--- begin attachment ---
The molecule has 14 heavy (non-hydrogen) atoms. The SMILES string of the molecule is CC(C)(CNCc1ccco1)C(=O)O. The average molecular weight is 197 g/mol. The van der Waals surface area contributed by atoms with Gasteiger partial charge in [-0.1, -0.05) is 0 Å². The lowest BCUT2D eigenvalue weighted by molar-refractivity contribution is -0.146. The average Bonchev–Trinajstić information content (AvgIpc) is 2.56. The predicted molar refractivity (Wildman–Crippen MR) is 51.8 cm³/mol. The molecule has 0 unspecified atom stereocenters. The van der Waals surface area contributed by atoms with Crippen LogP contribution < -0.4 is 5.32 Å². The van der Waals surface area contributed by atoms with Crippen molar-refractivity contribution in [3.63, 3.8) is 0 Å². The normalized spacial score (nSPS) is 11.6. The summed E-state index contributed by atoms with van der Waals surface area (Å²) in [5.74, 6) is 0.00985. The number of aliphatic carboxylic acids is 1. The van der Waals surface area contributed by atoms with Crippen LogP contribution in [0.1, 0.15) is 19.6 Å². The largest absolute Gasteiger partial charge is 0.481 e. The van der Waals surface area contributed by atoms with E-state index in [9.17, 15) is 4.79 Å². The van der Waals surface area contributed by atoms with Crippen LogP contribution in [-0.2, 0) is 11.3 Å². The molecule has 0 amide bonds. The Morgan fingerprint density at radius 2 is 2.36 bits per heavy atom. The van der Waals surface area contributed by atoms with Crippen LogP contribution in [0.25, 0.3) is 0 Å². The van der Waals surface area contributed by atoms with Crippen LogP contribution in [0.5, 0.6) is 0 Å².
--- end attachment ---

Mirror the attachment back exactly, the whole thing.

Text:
The molecule has 14 heavy (non-hydrogen) atoms. The SMILES string of the molecule is CC(C)(CNCc1ccco1)C(=O)O. The average molecular weight is 197 g/mol. The van der Waals surface area contributed by atoms with Gasteiger partial charge in [-0.1, -0.05) is 0 Å². The lowest BCUT2D eigenvalue weighted by molar-refractivity contribution is -0.146. The average Bonchev–Trinajstić information content (AvgIpc) is 2.56. The predicted molar refractivity (Wildman–Crippen MR) is 51.8 cm³/mol. The molecule has 0 unspecified atom stereocenters. The van der Waals surface area contributed by atoms with Crippen LogP contribution < -0.4 is 5.32 Å². The van der Waals surface area contributed by atoms with Crippen molar-refractivity contribution in [3.63, 3.8) is 0 Å². The normalized spacial score (nSPS) is 11.6. The summed E-state index contributed by atoms with van der Waals surface area (Å²) in [5.74, 6) is 0.00985. The number of aliphatic carboxylic acids is 1. The van der Waals surface area contributed by atoms with Crippen LogP contribution in [0.1, 0.15) is 19.6 Å². The largest absolute Gasteiger partial charge is 0.481 e. The van der Waals surface area contributed by atoms with E-state index in [9.17, 15) is 4.79 Å². The van der Waals surface area contributed by atoms with Crippen LogP contribution in [-0.2, 0) is 11.3 Å². The molecule has 0 amide bonds. The Morgan fingerprint density at radius 2 is 2.36 bits per heavy atom. The van der Waals surface area contributed by atoms with Crippen LogP contribution in [0.25, 0.3) is 0 Å². The van der Waals surface area contributed by atoms with Crippen LogP contribution in [0.5, 0.6) is 0 Å².